We review de novo the district court’s dismissal of Moore’s Amended Complaint
    under 28 U.S.C. § 1915(e)(2)(B)(ii) for failure to state a claim. Kay v. Bemis, 
    500 F.3d 1214
    , 1217 (10th Cir. 2007).       After reviewing Moore’s Amended Complaint, we
    conclude he has stated a claim of deliberate indifference against RN Zimmer and
    Dr. Stob. We will reverse in part as to the deliberate indifference claims against those
    two defendants, and affirm in part as to the remaining claims and parties.
           Claims of denial of medical treatment by pretrial detainees are evaluated under the
    Due Process Clauses of the Fifth and Fourteenth Amendments, which prohibit the
    defendants from undertaking acts that amount to punishment. See Bell v. Wolfish, 
    441 U.S. 520
    , 535 (1979). “Under the Fourteenth Amendment due process clause, ‘pretrial
    detainees are . . . entitled to the degree of protection against denial of medical attention
    which applies to convicted inmates’ under the Eighth Amendment.” Martinez v. Beggs,
    563 F.3d 1082
    , 1088 (10th Cir. 2009) (quoting Garcia v. Salt Lake County, 
    768 F.2d 303
    307 (10th Cir. 1985)).     Thus, a pretrial detainee must show the defendants were
    deliberately indifferent to his serious medical needs, measured by an objective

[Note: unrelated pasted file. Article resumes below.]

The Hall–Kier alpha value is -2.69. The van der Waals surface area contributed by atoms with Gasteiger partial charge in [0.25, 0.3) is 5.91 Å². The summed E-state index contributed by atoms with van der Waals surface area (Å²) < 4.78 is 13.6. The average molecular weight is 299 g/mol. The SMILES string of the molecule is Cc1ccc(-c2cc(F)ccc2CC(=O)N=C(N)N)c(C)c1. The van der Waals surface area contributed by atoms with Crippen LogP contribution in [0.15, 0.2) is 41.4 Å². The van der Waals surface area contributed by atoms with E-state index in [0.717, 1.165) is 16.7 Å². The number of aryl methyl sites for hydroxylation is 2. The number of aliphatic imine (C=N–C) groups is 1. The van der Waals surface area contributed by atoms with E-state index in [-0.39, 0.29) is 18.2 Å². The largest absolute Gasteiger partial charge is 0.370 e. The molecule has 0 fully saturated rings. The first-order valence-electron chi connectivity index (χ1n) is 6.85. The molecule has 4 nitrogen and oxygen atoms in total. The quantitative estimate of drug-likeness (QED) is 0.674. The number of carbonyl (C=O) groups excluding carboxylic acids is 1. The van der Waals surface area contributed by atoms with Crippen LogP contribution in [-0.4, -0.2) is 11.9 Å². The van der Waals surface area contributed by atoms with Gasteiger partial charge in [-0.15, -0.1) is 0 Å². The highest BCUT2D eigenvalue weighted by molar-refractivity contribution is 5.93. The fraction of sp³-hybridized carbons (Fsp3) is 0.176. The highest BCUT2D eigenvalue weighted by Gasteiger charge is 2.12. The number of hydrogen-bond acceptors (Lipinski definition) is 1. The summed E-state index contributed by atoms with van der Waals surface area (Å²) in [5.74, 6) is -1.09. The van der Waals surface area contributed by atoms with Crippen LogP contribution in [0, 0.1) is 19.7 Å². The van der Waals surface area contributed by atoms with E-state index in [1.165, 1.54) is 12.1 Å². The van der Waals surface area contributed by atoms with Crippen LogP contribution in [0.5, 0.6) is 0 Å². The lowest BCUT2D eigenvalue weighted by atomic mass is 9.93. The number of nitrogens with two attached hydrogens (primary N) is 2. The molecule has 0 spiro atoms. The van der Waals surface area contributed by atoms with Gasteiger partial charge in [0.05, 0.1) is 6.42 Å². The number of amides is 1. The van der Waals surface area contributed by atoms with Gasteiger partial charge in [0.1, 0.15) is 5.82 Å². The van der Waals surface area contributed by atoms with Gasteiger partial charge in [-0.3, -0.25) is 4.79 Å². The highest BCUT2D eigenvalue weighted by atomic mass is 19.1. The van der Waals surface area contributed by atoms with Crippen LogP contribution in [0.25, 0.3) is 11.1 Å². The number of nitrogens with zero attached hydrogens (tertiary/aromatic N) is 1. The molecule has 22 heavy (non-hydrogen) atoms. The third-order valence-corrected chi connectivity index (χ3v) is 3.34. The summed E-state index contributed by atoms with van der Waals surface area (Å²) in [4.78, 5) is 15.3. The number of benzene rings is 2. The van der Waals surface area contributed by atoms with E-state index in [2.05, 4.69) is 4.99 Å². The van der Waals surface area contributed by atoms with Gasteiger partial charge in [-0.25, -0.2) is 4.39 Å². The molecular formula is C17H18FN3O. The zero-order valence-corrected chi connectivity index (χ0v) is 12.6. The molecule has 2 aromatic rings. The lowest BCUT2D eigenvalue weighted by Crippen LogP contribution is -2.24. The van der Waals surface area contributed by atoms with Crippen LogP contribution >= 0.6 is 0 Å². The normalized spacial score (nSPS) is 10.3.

component—whether the “harm suffered rises to a level sufficiently serious to be
    cognizable under the Cruel and Unusual Punishment Clause of the Eighth
    did not file the second IFP motion within 30 days after the district court denied his
    motion for reconsideration, we do not have jurisdiction to consider his appeal from
    that order. See Fed. R. App. P. 4(a)(4)(B)(ii); Bowles v. Russell, 
    551 U.S. 205
    , 214
    (2007) (stating that “the timely filing of a notice of appeal in a civil case is a
    jurisdictional requirement”).
    Amendment”—and a subjective component—“that the defendants knew he faced a
    substantial risk of harm and disregarded that risk, by failing to take reasonable measures
    to abate it.” Martinez, 563 F.3d at 1088–89 (internal quotation marks omitted). The
    Supreme Court has cautioned that “an inadvertent failure to provide adequate medical
    care” does not rise to a constitutional violation. Estelle v. Gamble, 
    429 U.S. 97
    , 105–06
           To survive dismissal, Moore’s Complaint must allege facts showing a sufficiently
    serious medical need. We have said that a “medical need is sufficiently serious if it is
    one that has been diagnosed by a physician as mandating treatment or one that is so